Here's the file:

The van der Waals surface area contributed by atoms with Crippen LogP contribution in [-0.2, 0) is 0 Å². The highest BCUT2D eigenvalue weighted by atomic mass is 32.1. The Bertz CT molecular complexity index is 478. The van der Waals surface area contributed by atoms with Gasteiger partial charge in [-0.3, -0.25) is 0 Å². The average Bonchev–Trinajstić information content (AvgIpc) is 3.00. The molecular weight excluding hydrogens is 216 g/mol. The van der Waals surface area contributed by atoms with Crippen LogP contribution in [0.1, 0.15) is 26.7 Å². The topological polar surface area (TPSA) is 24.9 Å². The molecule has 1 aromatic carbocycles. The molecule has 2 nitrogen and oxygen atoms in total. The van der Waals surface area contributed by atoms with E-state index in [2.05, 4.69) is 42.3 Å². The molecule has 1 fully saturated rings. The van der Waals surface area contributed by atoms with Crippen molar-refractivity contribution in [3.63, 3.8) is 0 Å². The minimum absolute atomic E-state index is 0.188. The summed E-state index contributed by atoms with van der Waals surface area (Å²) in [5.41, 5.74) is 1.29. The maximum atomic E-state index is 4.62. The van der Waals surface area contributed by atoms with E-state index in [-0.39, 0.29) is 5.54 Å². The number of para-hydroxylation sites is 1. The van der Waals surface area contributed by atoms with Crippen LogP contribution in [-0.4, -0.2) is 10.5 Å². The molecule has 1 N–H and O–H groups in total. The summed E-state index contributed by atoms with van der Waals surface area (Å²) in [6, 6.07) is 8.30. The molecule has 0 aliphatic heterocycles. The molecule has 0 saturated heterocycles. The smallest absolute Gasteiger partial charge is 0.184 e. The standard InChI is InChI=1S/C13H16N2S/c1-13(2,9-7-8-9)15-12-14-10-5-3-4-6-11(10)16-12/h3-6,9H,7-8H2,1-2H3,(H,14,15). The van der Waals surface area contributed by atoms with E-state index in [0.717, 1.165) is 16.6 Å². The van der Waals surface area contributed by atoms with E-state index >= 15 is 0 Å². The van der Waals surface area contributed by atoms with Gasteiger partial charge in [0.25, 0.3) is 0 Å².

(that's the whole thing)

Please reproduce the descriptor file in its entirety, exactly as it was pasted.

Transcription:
The van der Waals surface area contributed by atoms with Crippen LogP contribution in [-0.2, 0) is 0 Å². The highest BCUT2D eigenvalue weighted by atomic mass is 32.1. The Bertz CT molecular complexity index is 478. The van der Waals surface area contributed by atoms with Gasteiger partial charge in [-0.3, -0.25) is 0 Å². The average Bonchev–Trinajstić information content (AvgIpc) is 3.00. The molecular weight excluding hydrogens is 216 g/mol. The van der Waals surface area contributed by atoms with Crippen LogP contribution in [0.1, 0.15) is 26.7 Å². The topological polar surface area (TPSA) is 24.9 Å². The molecule has 1 aromatic carbocycles. The molecule has 2 nitrogen and oxygen atoms in total. The van der Waals surface area contributed by atoms with E-state index in [2.05, 4.69) is 42.3 Å². The molecule has 1 fully saturated rings. The van der Waals surface area contributed by atoms with Crippen molar-refractivity contribution in [3.63, 3.8) is 0 Å². The minimum absolute atomic E-state index is 0.188. The summed E-state index contributed by atoms with van der Waals surface area (Å²) in [5.41, 5.74) is 1.29. The maximum atomic E-state index is 4.62. The van der Waals surface area contributed by atoms with E-state index in [-0.39, 0.29) is 5.54 Å². The number of para-hydroxylation sites is 1. The van der Waals surface area contributed by atoms with Crippen LogP contribution in [-0.4, -0.2) is 10.5 Å². The molecule has 1 N–H and O–H groups in total. The summed E-state index contributed by atoms with van der Waals surface area (Å²) in [6, 6.07) is 8.30. The molecule has 0 aliphatic heterocycles. The molecule has 0 saturated heterocycles. The smallest absolute Gasteiger partial charge is 0.184 e. The standard InChI is InChI=1S/C13H16N2S/c1-13(2,9-7-8-9)15-12-14-10-5-3-4-6-11(10)16-12/h3-6,9H,7-8H2,1-2H3,(H,14,15). The van der Waals surface area contributed by atoms with E-state index in [0.717, 1.165) is 16.6 Å². The van der Waals surface area contributed by atoms with E-state index >= 15 is 0 Å². The van der Waals surface area contributed by atoms with Gasteiger partial charge in [0.25, 0.3) is 0 Å².